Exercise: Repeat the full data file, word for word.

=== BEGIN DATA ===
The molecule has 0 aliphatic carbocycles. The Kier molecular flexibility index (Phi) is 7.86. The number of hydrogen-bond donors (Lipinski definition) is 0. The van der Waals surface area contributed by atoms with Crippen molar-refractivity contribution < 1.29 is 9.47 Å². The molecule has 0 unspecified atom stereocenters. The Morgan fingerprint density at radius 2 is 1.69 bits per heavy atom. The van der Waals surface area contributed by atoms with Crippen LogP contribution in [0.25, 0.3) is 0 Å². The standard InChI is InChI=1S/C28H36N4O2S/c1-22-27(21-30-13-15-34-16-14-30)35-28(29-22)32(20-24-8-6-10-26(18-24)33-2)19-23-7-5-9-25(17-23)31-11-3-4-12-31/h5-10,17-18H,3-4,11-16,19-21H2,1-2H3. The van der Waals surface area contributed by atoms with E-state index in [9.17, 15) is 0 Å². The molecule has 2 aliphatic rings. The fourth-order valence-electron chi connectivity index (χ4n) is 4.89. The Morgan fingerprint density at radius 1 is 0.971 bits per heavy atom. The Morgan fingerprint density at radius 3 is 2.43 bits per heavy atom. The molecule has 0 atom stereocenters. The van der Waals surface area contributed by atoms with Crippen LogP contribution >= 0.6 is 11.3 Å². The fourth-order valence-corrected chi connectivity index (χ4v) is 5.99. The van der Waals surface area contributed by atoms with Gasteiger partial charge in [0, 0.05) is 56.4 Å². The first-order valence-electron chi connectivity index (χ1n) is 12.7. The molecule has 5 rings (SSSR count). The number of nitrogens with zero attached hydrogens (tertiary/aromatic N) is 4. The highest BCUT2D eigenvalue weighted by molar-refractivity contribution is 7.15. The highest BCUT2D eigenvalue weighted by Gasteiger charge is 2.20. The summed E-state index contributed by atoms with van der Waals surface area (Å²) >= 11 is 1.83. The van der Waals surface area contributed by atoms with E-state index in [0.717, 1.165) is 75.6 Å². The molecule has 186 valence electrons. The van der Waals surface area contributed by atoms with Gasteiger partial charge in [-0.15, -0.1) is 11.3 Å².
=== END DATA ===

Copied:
The molecule has 0 aliphatic carbocycles. The Kier molecular flexibility index (Phi) is 7.86. The number of hydrogen-bond donors (Lipinski definition) is 0. The van der Waals surface area contributed by atoms with Crippen molar-refractivity contribution < 1.29 is 9.47 Å². The molecule has 0 unspecified atom stereocenters. The Morgan fingerprint density at radius 2 is 1.69 bits per heavy atom. The van der Waals surface area contributed by atoms with Crippen LogP contribution in [0.25, 0.3) is 0 Å². The standard InChI is InChI=1S/C28H36N4O2S/c1-22-27(21-30-13-15-34-16-14-30)35-28(29-22)32(20-24-8-6-10-26(18-24)33-2)19-23-7-5-9-25(17-23)31-11-3-4-12-31/h5-10,17-18H,3-4,11-16,19-21H2,1-2H3. The van der Waals surface area contributed by atoms with E-state index in [9.17, 15) is 0 Å². The molecule has 2 aliphatic rings. The fourth-order valence-electron chi connectivity index (χ4n) is 4.89. The Morgan fingerprint density at radius 1 is 0.971 bits per heavy atom. The Morgan fingerprint density at radius 3 is 2.43 bits per heavy atom. The molecule has 0 atom stereocenters. The van der Waals surface area contributed by atoms with Crippen LogP contribution >= 0.6 is 11.3 Å². The fourth-order valence-corrected chi connectivity index (χ4v) is 5.99. The van der Waals surface area contributed by atoms with Gasteiger partial charge in [0, 0.05) is 56.4 Å². The first-order valence-electron chi connectivity index (χ1n) is 12.7. The molecule has 5 rings (SSSR count). The number of nitrogens with zero attached hydrogens (tertiary/aromatic N) is 4. The highest BCUT2D eigenvalue weighted by molar-refractivity contribution is 7.15. The highest BCUT2D eigenvalue weighted by Gasteiger charge is 2.20. The summed E-state index contributed by atoms with van der Waals surface area (Å²) >= 11 is 1.83. The van der Waals surface area contributed by atoms with E-state index in [0.717, 1.165) is 75.6 Å². The molecule has 186 valence electrons. The van der Waals surface area contributed by atoms with Gasteiger partial charge in [-0.15, -0.1) is 11.3 Å².